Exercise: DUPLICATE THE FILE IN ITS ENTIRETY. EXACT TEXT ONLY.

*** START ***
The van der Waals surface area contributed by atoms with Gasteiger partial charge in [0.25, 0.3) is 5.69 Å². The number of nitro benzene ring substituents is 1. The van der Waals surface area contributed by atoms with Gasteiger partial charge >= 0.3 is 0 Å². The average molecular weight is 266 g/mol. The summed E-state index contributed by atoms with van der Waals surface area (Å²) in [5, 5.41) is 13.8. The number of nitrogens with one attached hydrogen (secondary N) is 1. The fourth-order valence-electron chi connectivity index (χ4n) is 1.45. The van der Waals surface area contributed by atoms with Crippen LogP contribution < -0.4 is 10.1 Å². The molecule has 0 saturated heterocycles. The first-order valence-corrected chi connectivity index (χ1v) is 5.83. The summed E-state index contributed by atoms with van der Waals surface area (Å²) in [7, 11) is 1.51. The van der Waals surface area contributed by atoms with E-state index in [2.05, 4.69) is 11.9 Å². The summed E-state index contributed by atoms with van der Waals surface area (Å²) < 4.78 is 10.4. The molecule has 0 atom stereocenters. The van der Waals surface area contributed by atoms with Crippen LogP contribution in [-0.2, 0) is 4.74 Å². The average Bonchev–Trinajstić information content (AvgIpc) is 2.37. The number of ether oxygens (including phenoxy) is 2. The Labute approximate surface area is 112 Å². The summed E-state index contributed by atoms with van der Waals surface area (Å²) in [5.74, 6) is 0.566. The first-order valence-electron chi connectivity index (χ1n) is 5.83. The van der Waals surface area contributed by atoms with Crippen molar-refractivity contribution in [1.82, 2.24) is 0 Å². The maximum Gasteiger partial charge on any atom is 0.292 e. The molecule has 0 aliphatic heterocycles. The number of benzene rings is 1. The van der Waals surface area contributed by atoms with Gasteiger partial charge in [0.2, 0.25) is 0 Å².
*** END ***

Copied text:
The van der Waals surface area contributed by atoms with Gasteiger partial charge in [0.25, 0.3) is 5.69 Å². The number of nitro benzene ring substituents is 1. The van der Waals surface area contributed by atoms with Gasteiger partial charge >= 0.3 is 0 Å². The average molecular weight is 266 g/mol. The summed E-state index contributed by atoms with van der Waals surface area (Å²) in [5, 5.41) is 13.8. The number of nitrogens with one attached hydrogen (secondary N) is 1. The fourth-order valence-electron chi connectivity index (χ4n) is 1.45. The van der Waals surface area contributed by atoms with Crippen LogP contribution < -0.4 is 10.1 Å². The molecule has 0 saturated heterocycles. The first-order valence-corrected chi connectivity index (χ1v) is 5.83. The summed E-state index contributed by atoms with van der Waals surface area (Å²) in [7, 11) is 1.51. The van der Waals surface area contributed by atoms with E-state index in [2.05, 4.69) is 11.9 Å². The summed E-state index contributed by atoms with van der Waals surface area (Å²) < 4.78 is 10.4. The molecule has 0 atom stereocenters. The van der Waals surface area contributed by atoms with Crippen LogP contribution in [-0.2, 0) is 4.74 Å². The average Bonchev–Trinajstić information content (AvgIpc) is 2.37. The number of ether oxygens (including phenoxy) is 2. The Labute approximate surface area is 112 Å². The summed E-state index contributed by atoms with van der Waals surface area (Å²) in [5.74, 6) is 0.566. The first-order valence-electron chi connectivity index (χ1n) is 5.83. The van der Waals surface area contributed by atoms with Crippen molar-refractivity contribution in [1.82, 2.24) is 0 Å². The maximum Gasteiger partial charge on any atom is 0.292 e. The molecule has 0 aliphatic heterocycles. The number of benzene rings is 1. The van der Waals surface area contributed by atoms with Gasteiger partial charge in [0.2, 0.25) is 0 Å².